I am a naive blogger.
The morning after my first blog post, I checked email and couldn’t believe my eyes. People in America had read and liked my blog. I was reaching THE STATES??!! Nervously, I peered round my bedroom curtain, unsure as to whether I would find hordes of journalists camped outside, waiting for the first words from an overnight Internet sensation. Had I gone viral?
In a word – no. I had not.
Over the next few days I began to realise that this was what happened in the blogosphere. You blogged, others liked you, you looked at their blogs, you liked them, and on it went. But this sat uneasily with me. I didn’t have time to read, let alone engage with, 100 different blogs – and, I suspected, other bloggers didn’t have time to engage with mine. I suspected that many were hitting ‘like’ or ‘follow’ without actually reading anything in full.
This bugged me because it had taken at least a year to start my blog. What held me back was the time-wasting aspect: people are so busy – did I really want to add to their busyness by throwing yet more words into their lives? Did I desire to be the source of people’s procrastination from things that really matter? And yet here were people wasting their time on my blog when they weren’t really interested, just so that I would waste time on theirs.
I would honestly rather people didn’t read my blog if they weren’t finding it interesting or thought-provoking. My own husband doesn’t regularly read my blog – and I’m fine with this. I don’t want people to feel obliged to read my thoughts; instead I want to connect with those who find it helpful to engage with the issues I write about. So, if you haven’t found this blog useful, please stop reading. You have my permission. Go help the poor instead.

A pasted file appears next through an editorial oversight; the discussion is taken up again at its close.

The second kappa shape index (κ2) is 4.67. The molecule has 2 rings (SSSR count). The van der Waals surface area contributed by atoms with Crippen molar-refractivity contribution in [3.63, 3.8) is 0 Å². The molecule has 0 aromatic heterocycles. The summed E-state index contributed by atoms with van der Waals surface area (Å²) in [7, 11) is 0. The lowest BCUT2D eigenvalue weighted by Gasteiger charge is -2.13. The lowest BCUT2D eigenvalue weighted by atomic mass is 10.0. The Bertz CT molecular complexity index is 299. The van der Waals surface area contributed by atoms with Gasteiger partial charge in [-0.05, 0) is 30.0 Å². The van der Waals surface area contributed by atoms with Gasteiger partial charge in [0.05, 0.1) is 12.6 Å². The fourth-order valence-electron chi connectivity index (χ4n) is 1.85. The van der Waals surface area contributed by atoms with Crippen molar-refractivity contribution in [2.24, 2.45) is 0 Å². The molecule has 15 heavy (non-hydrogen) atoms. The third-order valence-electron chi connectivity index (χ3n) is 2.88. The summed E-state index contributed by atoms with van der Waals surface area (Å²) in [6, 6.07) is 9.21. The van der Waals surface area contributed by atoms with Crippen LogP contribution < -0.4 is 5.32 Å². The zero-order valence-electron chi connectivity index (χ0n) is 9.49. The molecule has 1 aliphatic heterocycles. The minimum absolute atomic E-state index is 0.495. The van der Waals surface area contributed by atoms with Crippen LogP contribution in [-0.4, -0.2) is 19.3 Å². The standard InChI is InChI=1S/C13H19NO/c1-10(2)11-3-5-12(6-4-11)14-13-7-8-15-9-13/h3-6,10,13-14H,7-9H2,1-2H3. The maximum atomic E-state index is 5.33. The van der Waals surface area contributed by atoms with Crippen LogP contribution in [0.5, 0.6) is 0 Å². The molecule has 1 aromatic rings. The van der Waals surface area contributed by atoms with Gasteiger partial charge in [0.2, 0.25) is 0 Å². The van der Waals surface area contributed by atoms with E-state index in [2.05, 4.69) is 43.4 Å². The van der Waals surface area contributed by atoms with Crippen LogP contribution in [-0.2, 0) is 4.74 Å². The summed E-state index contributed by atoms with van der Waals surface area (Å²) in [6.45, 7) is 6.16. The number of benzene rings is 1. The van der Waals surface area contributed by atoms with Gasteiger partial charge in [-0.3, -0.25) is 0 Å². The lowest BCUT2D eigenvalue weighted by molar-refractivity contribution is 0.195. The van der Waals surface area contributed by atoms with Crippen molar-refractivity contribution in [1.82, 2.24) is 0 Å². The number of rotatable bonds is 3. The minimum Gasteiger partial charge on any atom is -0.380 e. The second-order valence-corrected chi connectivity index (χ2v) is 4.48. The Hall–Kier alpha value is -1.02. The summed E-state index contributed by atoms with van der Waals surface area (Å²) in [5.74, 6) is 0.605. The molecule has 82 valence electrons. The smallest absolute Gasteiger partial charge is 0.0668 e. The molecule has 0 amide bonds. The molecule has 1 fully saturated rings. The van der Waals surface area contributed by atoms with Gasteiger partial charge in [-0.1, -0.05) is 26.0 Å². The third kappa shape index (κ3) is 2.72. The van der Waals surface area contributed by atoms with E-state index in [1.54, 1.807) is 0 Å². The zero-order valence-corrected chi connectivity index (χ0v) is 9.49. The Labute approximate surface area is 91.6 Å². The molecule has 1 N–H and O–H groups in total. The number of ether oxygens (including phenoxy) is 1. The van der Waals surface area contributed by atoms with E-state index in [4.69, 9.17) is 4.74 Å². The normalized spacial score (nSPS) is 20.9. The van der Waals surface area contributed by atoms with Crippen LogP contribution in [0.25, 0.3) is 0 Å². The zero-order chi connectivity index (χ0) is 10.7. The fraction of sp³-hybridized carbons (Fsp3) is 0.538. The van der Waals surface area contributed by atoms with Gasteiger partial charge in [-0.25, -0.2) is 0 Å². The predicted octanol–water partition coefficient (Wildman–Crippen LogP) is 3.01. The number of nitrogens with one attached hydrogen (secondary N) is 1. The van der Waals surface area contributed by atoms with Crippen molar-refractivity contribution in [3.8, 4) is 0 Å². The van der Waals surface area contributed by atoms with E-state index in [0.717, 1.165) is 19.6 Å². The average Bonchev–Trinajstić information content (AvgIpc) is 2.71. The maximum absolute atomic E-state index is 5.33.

However, I’ve become less cynical of the ‘you scratch my blog, I’ll scratch yours’ approach. Not that I do it myself, but I’ve realised that blogging is a means by which to create community, and if this is how people find their online community, then that’s OK. Many bloggers are isolated in one way or another – perhaps they’re travelling or working overseas; maybe illness prevents them from getting out and meeting people face-to-face; it might be that they work from home and rarely see other adults; or, like me, they might be parents, who rarely get the chance to finish a conversation with another adult.
I realise that my initially sceptical attitude to other bloggers was arrogant and negative. But I’m also not up for paying lip-service to other bloggers for no good reason. So here’s my idea: a small selection of hand-picked recommendations from a small but diverse community. To participate:
1) If you like desertmum, please consider telling one friend about it – someone you think might be interested.
2) Please leave a comment below, with a link to one other blog you really enjoy, saying why you like it. In return, if you have a blog, I’ll reply with what I value about it and who I think would enjoy reading.
Sound good? Please participate below!